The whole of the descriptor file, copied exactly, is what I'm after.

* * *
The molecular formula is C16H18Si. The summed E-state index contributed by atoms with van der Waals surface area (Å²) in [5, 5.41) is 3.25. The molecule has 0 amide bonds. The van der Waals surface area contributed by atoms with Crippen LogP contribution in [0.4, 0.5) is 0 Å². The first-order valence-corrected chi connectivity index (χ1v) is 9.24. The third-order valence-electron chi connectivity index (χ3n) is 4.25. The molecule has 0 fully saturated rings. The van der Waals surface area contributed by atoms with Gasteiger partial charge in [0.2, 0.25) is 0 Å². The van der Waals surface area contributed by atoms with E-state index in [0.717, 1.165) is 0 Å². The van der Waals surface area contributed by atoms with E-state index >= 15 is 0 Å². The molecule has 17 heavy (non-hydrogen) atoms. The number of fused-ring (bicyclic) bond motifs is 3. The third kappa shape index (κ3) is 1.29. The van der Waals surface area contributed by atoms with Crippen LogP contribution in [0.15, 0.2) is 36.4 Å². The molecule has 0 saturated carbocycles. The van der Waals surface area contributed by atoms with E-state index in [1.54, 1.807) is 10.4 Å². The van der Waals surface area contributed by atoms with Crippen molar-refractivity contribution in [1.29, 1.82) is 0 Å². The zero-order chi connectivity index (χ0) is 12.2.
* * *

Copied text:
The molecular formula is C16H18Si. The summed E-state index contributed by atoms with van der Waals surface area (Å²) in [5, 5.41) is 3.25. The molecule has 0 amide bonds. The van der Waals surface area contributed by atoms with Crippen LogP contribution in [0.4, 0.5) is 0 Å². The first-order valence-corrected chi connectivity index (χ1v) is 9.24. The third-order valence-electron chi connectivity index (χ3n) is 4.25. The molecule has 0 fully saturated rings. The van der Waals surface area contributed by atoms with Gasteiger partial charge in [0.2, 0.25) is 0 Å². The van der Waals surface area contributed by atoms with E-state index in [0.717, 1.165) is 0 Å². The van der Waals surface area contributed by atoms with E-state index >= 15 is 0 Å². The molecule has 17 heavy (non-hydrogen) atoms. The number of fused-ring (bicyclic) bond motifs is 3. The third kappa shape index (κ3) is 1.29. The van der Waals surface area contributed by atoms with Crippen LogP contribution in [0.15, 0.2) is 36.4 Å². The molecule has 0 saturated carbocycles. The van der Waals surface area contributed by atoms with E-state index in [1.54, 1.807) is 10.4 Å². The van der Waals surface area contributed by atoms with Crippen molar-refractivity contribution in [1.29, 1.82) is 0 Å². The zero-order chi connectivity index (χ0) is 12.2.